Table 2 . Average values of outcome variables.

MeasureNMESp-value


Eyes closedEyes openVisionTimeInteraction


PrePostPrePost
MDIST (mm)14.4 ± 2.715.2 ± 3.97.6 ± 1.68.3 ± 1.80.0005*0.0920.877
RDIST (mm)15.9 ± 2.917.3 ± 5.48.5 ± 1.89.4 ± 2.10.0005*0.0750.639
TOTEX (mm)764.5 ± 183.7711.0 ± 182.7364.1 ± 103.1344.6 ± 104.70.0005*0.0510.350
MVELO (mm/s)95.6 ± 23.088.9 ± 22.845.5 ± 12.943.1 ± 13.10.0005*0.0510.350
AREA (mm2)2145.3 ± 754.63448.7 ± 4526.1650.3 ± 254.5814.6 ± 352.90.0005*0.1960.313

Values are presented as mean ± standard deviation. MDIST, mean distance; RDIST, root mean square distance; TOTEX, total excursion; MVELO, mean velocity; AREA, 95% confidence circle area. *p < 0.05..


The purpose of this study was to examine effects on static balance of abdominal muscle strengthening with NMES. We found that the NMES-induced muscle strengthening did not improve static balance. This finding conflicts with a previous study, where Je and Choi [24] reported that static balance increased by 48.9% with application of NMES to tibialis anterior, gastrocnemius and soleus muscles. This discrepancy might be due, in part, to target muscles of strengthening. Amiridis et al. [26] have shown that static balance improves 49.4% with NMES training of the tibialis anterior muscle. And Acheche et al. [27] showed a 29.3% improvement in balance after applying NMES combined with VMC to the quadriceps and calf muscles. Furthermore, Bondi et al. [28] have reported that static balance improved by 30.3% after 8 weeks of application of NMES to the quadriceps and lumbar paraspinal muscles. Furthermore, In the study of Wakahara and Shiraogawa [29], NMES (low frequency 20 Hz) was used to evaluate muscle thickness using MRI and ultrasound images after 12 weeks of abdominal muscle training, but there was no significant difference. Therefore, 20 Hz appears to be an ineffective frequency for abdominal muscle training. Collectively, the effects of NMES-induced muscle training on static balance depend on the target muscle and electrical stimulation frequency.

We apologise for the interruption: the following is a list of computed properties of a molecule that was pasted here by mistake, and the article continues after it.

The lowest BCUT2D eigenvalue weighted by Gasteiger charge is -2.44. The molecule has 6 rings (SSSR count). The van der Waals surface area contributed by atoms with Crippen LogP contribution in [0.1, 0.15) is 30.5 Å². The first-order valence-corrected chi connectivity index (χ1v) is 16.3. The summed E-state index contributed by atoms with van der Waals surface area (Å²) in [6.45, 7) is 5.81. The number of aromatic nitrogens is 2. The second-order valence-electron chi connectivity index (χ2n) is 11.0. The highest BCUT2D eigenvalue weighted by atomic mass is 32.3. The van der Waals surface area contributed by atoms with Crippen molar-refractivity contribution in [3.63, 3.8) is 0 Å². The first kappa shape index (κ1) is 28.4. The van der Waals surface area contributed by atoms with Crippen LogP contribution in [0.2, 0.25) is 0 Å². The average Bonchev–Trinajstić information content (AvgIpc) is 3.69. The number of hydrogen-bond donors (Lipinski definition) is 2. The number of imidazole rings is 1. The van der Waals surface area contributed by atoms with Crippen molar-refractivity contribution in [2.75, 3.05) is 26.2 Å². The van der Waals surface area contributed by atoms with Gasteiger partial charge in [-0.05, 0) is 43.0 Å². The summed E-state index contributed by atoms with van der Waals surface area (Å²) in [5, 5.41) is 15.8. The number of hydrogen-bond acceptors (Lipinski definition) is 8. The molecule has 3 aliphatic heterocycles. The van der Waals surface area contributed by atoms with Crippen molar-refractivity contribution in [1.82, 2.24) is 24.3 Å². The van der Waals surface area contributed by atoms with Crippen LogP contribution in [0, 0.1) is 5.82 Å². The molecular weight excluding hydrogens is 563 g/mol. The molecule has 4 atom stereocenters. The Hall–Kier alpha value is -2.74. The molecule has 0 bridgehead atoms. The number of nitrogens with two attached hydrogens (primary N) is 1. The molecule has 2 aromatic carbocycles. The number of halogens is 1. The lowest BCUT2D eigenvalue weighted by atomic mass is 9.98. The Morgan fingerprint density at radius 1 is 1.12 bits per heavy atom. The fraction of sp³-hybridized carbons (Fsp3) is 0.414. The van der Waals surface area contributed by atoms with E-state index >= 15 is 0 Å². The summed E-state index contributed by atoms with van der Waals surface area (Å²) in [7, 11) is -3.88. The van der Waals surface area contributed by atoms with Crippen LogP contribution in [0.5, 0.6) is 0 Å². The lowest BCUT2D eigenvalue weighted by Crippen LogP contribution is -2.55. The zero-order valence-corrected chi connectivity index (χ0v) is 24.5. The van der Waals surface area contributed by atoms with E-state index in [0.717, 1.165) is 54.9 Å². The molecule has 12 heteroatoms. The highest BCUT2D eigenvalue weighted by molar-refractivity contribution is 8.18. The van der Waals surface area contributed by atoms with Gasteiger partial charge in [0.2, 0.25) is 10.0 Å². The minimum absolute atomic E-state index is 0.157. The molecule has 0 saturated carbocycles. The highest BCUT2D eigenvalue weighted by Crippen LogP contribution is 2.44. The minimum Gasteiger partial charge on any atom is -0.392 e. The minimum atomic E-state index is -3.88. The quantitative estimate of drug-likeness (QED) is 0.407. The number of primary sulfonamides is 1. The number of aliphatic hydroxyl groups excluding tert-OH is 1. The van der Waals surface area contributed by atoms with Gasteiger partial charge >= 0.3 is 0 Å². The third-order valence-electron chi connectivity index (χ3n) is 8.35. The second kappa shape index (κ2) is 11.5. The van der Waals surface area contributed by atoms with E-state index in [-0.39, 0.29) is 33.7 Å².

Another purpose of this study was to examine how the effect of NMES on balance performance was affected by vision. Our ANOVA suggested no interaction between time and vision, indicating the time and vision affect balance independently. This result agrees with previous findings. Acheche et al. [27] in patients with chronic obstructive pulmonary disease, there was no vision interaction (group*vision) with the NMES, endurance-and-resistance-only group and the endurance-and-resistance-only group. And there was no interaction between the group to which visual and NMES were applied and the VMC group as in the Je and Choi [24]’s study. Furthermore, in the study of Kim et al. [25], there was no interaction between the independent variable and time as in the aforementioned studies. Collectively, there was no significant difference between pre and post the application of NMES, and it appears that there was no interaction between vision and time because more balance ability was required when eyes were closed than when eyes were opened.